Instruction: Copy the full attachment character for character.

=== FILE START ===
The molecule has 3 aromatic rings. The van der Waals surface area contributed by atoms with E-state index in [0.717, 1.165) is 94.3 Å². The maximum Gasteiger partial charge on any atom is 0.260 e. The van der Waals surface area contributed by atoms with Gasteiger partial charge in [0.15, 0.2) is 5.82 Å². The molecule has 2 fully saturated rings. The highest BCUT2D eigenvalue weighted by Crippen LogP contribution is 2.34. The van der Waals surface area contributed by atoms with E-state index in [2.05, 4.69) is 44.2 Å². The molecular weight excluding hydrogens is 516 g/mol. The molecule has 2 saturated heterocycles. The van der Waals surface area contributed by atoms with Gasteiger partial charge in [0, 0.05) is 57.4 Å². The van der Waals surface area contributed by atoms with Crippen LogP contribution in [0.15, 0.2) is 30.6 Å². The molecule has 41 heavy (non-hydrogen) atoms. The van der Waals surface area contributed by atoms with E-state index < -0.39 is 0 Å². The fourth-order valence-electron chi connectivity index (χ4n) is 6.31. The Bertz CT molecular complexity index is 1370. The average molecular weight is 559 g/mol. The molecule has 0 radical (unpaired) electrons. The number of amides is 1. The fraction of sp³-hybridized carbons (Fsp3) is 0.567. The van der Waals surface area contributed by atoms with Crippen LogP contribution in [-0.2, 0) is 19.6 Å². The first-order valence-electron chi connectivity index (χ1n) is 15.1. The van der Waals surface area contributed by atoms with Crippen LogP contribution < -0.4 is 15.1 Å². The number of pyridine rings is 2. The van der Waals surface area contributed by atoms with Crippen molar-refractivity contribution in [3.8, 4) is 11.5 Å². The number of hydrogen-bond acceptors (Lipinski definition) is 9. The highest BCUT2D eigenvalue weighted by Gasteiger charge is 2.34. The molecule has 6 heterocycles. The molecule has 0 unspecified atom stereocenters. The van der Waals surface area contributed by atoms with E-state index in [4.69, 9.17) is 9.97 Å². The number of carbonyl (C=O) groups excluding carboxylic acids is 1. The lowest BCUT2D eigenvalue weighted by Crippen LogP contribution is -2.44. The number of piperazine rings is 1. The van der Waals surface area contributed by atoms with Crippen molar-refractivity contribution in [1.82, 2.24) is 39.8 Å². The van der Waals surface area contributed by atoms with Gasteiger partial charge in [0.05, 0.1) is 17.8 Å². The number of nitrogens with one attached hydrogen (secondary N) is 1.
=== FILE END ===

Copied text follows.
The molecule has 3 aromatic rings. The van der Waals surface area contributed by atoms with E-state index in [0.717, 1.165) is 94.3 Å². The maximum Gasteiger partial charge on any atom is 0.260 e. The van der Waals surface area contributed by atoms with Gasteiger partial charge in [0.15, 0.2) is 5.82 Å². The molecule has 2 fully saturated rings. The highest BCUT2D eigenvalue weighted by Crippen LogP contribution is 2.34. The van der Waals surface area contributed by atoms with E-state index in [2.05, 4.69) is 44.2 Å². The molecular weight excluding hydrogens is 516 g/mol. The molecule has 2 saturated heterocycles. The van der Waals surface area contributed by atoms with Gasteiger partial charge in [0, 0.05) is 57.4 Å². The van der Waals surface area contributed by atoms with Crippen LogP contribution in [0.15, 0.2) is 30.6 Å². The molecule has 41 heavy (non-hydrogen) atoms. The van der Waals surface area contributed by atoms with E-state index < -0.39 is 0 Å². The fourth-order valence-electron chi connectivity index (χ4n) is 6.31. The Bertz CT molecular complexity index is 1370. The average molecular weight is 559 g/mol. The molecule has 0 radical (unpaired) electrons. The number of amides is 1. The fraction of sp³-hybridized carbons (Fsp3) is 0.567. The van der Waals surface area contributed by atoms with Crippen LogP contribution in [-0.2, 0) is 19.6 Å². The first-order valence-electron chi connectivity index (χ1n) is 15.1. The van der Waals surface area contributed by atoms with Crippen LogP contribution < -0.4 is 15.1 Å². The number of pyridine rings is 2. The van der Waals surface area contributed by atoms with Crippen molar-refractivity contribution in [3.8, 4) is 11.5 Å². The number of hydrogen-bond acceptors (Lipinski definition) is 9. The highest BCUT2D eigenvalue weighted by Gasteiger charge is 2.34. The molecule has 6 heterocycles. The molecule has 0 unspecified atom stereocenters. The van der Waals surface area contributed by atoms with E-state index in [4.69, 9.17) is 9.97 Å². The number of carbonyl (C=O) groups excluding carboxylic acids is 1. The lowest BCUT2D eigenvalue weighted by Crippen LogP contribution is -2.44. The number of piperazine rings is 1. The van der Waals surface area contributed by atoms with Crippen molar-refractivity contribution in [1.82, 2.24) is 39.8 Å². The van der Waals surface area contributed by atoms with Gasteiger partial charge in [0.05, 0.1) is 17.8 Å². The number of nitrogens with one attached hydrogen (secondary N) is 1.